Tag Archives: Colossal Pipe Factory pipe

Restoring a Wreck of a C.P.F. Rectangular Shank Bent Egg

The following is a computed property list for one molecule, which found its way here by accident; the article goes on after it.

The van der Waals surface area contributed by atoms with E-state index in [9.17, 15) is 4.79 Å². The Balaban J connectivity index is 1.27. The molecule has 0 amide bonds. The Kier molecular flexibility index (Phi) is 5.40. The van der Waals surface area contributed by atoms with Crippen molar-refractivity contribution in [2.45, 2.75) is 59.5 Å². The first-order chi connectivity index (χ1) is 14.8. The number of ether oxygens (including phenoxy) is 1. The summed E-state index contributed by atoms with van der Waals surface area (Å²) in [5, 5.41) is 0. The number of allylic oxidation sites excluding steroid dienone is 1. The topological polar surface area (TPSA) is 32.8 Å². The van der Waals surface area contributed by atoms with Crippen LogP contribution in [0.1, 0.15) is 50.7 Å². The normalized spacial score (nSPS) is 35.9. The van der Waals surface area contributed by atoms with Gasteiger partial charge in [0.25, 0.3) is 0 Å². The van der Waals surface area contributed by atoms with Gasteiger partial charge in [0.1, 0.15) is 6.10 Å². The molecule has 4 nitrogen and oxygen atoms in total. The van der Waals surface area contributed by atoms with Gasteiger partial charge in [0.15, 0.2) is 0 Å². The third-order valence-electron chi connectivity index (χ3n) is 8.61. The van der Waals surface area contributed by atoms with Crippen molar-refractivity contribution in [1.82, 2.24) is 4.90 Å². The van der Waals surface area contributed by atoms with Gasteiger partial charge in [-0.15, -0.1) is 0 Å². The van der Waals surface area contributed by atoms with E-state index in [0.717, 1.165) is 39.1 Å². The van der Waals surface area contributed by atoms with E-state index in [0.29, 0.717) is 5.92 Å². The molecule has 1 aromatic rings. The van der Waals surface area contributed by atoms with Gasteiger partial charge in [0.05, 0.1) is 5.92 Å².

Blog by Steve Laug